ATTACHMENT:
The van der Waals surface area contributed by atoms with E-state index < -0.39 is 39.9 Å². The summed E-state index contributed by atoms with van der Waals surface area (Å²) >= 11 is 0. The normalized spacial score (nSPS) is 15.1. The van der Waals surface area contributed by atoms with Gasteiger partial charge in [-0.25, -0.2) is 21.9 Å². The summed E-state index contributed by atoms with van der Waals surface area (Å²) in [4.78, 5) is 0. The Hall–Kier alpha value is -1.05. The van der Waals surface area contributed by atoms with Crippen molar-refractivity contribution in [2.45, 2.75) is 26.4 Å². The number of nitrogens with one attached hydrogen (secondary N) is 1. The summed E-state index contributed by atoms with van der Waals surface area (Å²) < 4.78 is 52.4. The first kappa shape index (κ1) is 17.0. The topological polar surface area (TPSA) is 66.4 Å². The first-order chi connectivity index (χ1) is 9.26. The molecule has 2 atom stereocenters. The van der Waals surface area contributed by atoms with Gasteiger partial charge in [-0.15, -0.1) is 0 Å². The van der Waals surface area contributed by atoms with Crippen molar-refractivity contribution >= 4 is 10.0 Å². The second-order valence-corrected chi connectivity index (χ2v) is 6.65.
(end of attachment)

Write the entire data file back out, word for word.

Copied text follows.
The van der Waals surface area contributed by atoms with E-state index < -0.39 is 39.9 Å². The summed E-state index contributed by atoms with van der Waals surface area (Å²) >= 11 is 0. The normalized spacial score (nSPS) is 15.1. The van der Waals surface area contributed by atoms with Gasteiger partial charge in [-0.25, -0.2) is 21.9 Å². The summed E-state index contributed by atoms with van der Waals surface area (Å²) in [4.78, 5) is 0. The Hall–Kier alpha value is -1.05. The van der Waals surface area contributed by atoms with Crippen molar-refractivity contribution in [2.45, 2.75) is 26.4 Å². The number of nitrogens with one attached hydrogen (secondary N) is 1. The summed E-state index contributed by atoms with van der Waals surface area (Å²) < 4.78 is 52.4. The first kappa shape index (κ1) is 17.0. The topological polar surface area (TPSA) is 66.4 Å². The first-order chi connectivity index (χ1) is 9.26. The molecule has 2 atom stereocenters. The van der Waals surface area contributed by atoms with Gasteiger partial charge in [-0.15, -0.1) is 0 Å². The van der Waals surface area contributed by atoms with Crippen molar-refractivity contribution >= 4 is 10.0 Å². The second-order valence-corrected chi connectivity index (χ2v) is 6.65.